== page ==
A Q&A with Vocalist and Composer Britlin Lee Furst

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  1.  Britlin, what is your origin story?  Would love to hear about how you got into score composing!  Has your path been straightforward, or circuitous?

    I began singing in my youth as a church cantor.  I had a habit of trying to be the girl who was closest to the mic!  From a young age, people would tell me that I sounded like a boy soprano, and that that was something unique and special.  In high school, I joined choir and fell in love with harmony.  In 2007, I made a video of myself singing the soprano one line to Eric Whitacre’s “Sleep”, which he saw and became inspired by, creating the Virtual Choir thereafter.  That moment taught me the true power of music and how far it can reach.  In 2008,  I composed my first piece of music, dedicated to my high school choir director.  I wrote several choral pieces after that which were performed on a collegiate level.  By 2015, I had written my first opera as well as orchestral music for a dance play premiered by Broadway performers.  The moment I wrote orchestral music for the first time, for that dance play, was the moment I realized I wanted to score stories.  The theme was veteran PTSD.  To watch people act out and dance to my music without speaking was the most captivating sight.

  2. You are an accomplished vocalist as well as a composer, can you tell us more about your vocal work?  How would you describe your sound as a vocalist?

    I’ve performed as a soprano one vocalist for movies and video games.  My sound is ethereal, 110%.  It’s changed over the years as I get older.  I started off with straight tone, and now my vibrato and lower range has slowly emerged.  But honestly, if I could be a princess singing in a Disney movie, I would take the job in a heartbeat!

  3. In addition to composing, I see you are a songwriter as well!  Would you walk us through your songwriting process?  What sort of songs do you enjoy working on most?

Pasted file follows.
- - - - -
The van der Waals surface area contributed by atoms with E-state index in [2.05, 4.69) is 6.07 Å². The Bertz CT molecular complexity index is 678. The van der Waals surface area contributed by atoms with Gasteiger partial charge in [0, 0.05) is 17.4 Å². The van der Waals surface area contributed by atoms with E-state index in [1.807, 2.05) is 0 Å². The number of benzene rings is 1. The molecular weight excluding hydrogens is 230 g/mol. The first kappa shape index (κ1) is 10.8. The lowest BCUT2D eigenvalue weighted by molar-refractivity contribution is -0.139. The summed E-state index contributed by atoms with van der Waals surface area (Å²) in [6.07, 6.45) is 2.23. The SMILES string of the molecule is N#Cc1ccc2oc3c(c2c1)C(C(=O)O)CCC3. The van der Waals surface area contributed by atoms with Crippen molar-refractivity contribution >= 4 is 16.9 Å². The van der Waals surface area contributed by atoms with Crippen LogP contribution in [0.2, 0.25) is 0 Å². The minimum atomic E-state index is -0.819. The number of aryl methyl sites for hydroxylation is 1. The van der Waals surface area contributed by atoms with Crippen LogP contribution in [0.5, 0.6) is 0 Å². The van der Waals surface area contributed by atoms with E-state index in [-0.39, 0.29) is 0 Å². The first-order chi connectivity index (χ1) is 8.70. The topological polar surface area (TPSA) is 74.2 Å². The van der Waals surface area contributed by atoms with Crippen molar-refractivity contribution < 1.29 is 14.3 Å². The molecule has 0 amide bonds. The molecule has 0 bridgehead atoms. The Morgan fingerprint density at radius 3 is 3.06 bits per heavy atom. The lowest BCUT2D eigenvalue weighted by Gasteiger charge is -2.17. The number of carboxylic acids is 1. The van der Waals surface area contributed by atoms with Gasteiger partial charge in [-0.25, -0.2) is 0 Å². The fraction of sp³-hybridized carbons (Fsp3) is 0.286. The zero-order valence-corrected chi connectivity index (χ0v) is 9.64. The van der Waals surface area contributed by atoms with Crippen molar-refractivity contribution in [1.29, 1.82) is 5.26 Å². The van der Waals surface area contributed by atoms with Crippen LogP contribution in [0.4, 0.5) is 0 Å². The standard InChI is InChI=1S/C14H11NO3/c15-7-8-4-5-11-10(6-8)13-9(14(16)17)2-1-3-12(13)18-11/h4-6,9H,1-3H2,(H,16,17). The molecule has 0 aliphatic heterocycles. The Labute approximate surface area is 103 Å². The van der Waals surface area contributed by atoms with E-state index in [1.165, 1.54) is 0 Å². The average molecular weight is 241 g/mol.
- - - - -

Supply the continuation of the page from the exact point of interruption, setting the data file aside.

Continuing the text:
I start with a pen and paper and work solely on figuring out the melody as I notate the poem.  I never say lyrics because… a poem evokes nostalgia and history.  It has a different ring to it.  I enjoy writing ballads the most, ones that face our greatest pains and traumas in order to overcome them.  I’m a sucker for 80’s new wave all in all.  If only I had written “Running Up That Hill.”

  4. Have you had any role models in the industry?  Any composer or composers who inspired you or continue to inspire you?

    There are so many!  I’ll have to start with my favorite score by John Williams, “Memoirs of a Geisha”.  “1917” by Thomas Newman is another favorite of mine.  Clint Mansell’s “San Junipero” episode from “Black Mirror”.  George Fenton’s “Ever After”.  One last score that influences me beyond belief is “Fifth Element” by Eric Serra.  I try to write like him the most.

  5. What sort of projects do you most like to work on?  Do you have a genre or type of project that resonates the most with you?  What are your goals within composing and songwriting?

    Honestly, a thick, heavy, gritty, 80’s dystopian soundtrack is my go-to escape.  I fall right in.  Also, anything with hurdy-gurdy and I’m up dancing around the room like I belong in the medieval times or something.  If I can do projects that ask for either, my answer is “Yes, please!”

  6. Do you have a dream project (existing or not) that you’d really love to work on?

    A period drama about war and love.  A period drama where the lead character has to fend for themselves and fight for what he or she believes in.  If I could score something tomorrow, though, it would be the “Fallout” television series I’ve heard rumors about.  Give me your post- apocalyptic survivor story with a bit of sarcasm and grit!

  7. Have you got any exciting projects you are currently working on?  Are you able to share with us?

    I completed scoring the supernatural horror “Mile 666”, directed by Jessica Janos. This film required a raw, ancestral sound, combining an atonal world with classical progressions. I am also set to score Natalie Sutherland’s thriller, “Searching”, and I am happy to find out what the musical language will be.

    Check out The AWFC directory page for Britlin Lee Furst

    Interview by Connor Cook

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